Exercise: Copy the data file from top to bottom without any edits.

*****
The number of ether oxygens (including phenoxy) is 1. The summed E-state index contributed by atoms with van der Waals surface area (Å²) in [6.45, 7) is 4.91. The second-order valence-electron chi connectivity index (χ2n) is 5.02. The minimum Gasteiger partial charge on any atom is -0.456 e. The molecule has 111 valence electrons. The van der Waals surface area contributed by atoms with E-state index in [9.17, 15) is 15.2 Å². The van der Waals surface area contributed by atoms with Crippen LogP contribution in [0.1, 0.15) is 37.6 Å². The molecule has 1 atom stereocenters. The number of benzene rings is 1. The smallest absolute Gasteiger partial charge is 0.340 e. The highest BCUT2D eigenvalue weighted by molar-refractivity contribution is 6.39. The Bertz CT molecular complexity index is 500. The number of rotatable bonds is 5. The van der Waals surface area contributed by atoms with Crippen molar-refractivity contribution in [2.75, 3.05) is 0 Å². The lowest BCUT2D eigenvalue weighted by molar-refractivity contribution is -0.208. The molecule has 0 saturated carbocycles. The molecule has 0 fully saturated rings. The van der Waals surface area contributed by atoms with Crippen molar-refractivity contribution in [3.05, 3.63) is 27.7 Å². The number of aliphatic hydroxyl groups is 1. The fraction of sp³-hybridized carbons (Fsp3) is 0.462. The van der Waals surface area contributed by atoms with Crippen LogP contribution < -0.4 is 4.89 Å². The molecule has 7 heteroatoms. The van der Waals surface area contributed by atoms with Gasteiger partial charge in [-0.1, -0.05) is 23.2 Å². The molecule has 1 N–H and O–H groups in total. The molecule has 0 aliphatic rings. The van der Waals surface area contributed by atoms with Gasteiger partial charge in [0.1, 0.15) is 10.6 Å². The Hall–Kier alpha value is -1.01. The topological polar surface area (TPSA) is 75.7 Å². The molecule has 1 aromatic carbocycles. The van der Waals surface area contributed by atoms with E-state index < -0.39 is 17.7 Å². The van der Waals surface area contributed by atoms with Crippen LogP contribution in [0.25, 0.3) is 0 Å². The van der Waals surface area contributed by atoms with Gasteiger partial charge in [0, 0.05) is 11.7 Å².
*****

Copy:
The number of ether oxygens (including phenoxy) is 1. The summed E-state index contributed by atoms with van der Waals surface area (Å²) in [6.45, 7) is 4.91. The second-order valence-electron chi connectivity index (χ2n) is 5.02. The minimum Gasteiger partial charge on any atom is -0.456 e. The molecule has 111 valence electrons. The van der Waals surface area contributed by atoms with E-state index in [9.17, 15) is 15.2 Å². The van der Waals surface area contributed by atoms with Crippen LogP contribution in [0.1, 0.15) is 37.6 Å². The molecule has 1 atom stereocenters. The number of benzene rings is 1. The smallest absolute Gasteiger partial charge is 0.340 e. The highest BCUT2D eigenvalue weighted by molar-refractivity contribution is 6.39. The Bertz CT molecular complexity index is 500. The number of rotatable bonds is 5. The van der Waals surface area contributed by atoms with Crippen molar-refractivity contribution in [2.75, 3.05) is 0 Å². The lowest BCUT2D eigenvalue weighted by molar-refractivity contribution is -0.208. The molecule has 0 saturated carbocycles. The molecule has 0 fully saturated rings. The van der Waals surface area contributed by atoms with Crippen molar-refractivity contribution in [3.05, 3.63) is 27.7 Å². The number of aliphatic hydroxyl groups is 1. The fraction of sp³-hybridized carbons (Fsp3) is 0.462. The van der Waals surface area contributed by atoms with Crippen LogP contribution < -0.4 is 4.89 Å². The molecule has 7 heteroatoms. The van der Waals surface area contributed by atoms with Gasteiger partial charge in [-0.1, -0.05) is 23.2 Å². The molecule has 1 N–H and O–H groups in total. The molecule has 0 aliphatic rings. The van der Waals surface area contributed by atoms with Gasteiger partial charge in [0.1, 0.15) is 10.6 Å². The Hall–Kier alpha value is -1.01. The topological polar surface area (TPSA) is 75.7 Å². The molecule has 1 aromatic carbocycles. The van der Waals surface area contributed by atoms with E-state index < -0.39 is 17.7 Å². The van der Waals surface area contributed by atoms with Crippen LogP contribution in [0.25, 0.3) is 0 Å². The van der Waals surface area contributed by atoms with Gasteiger partial charge in [0, 0.05) is 11.7 Å².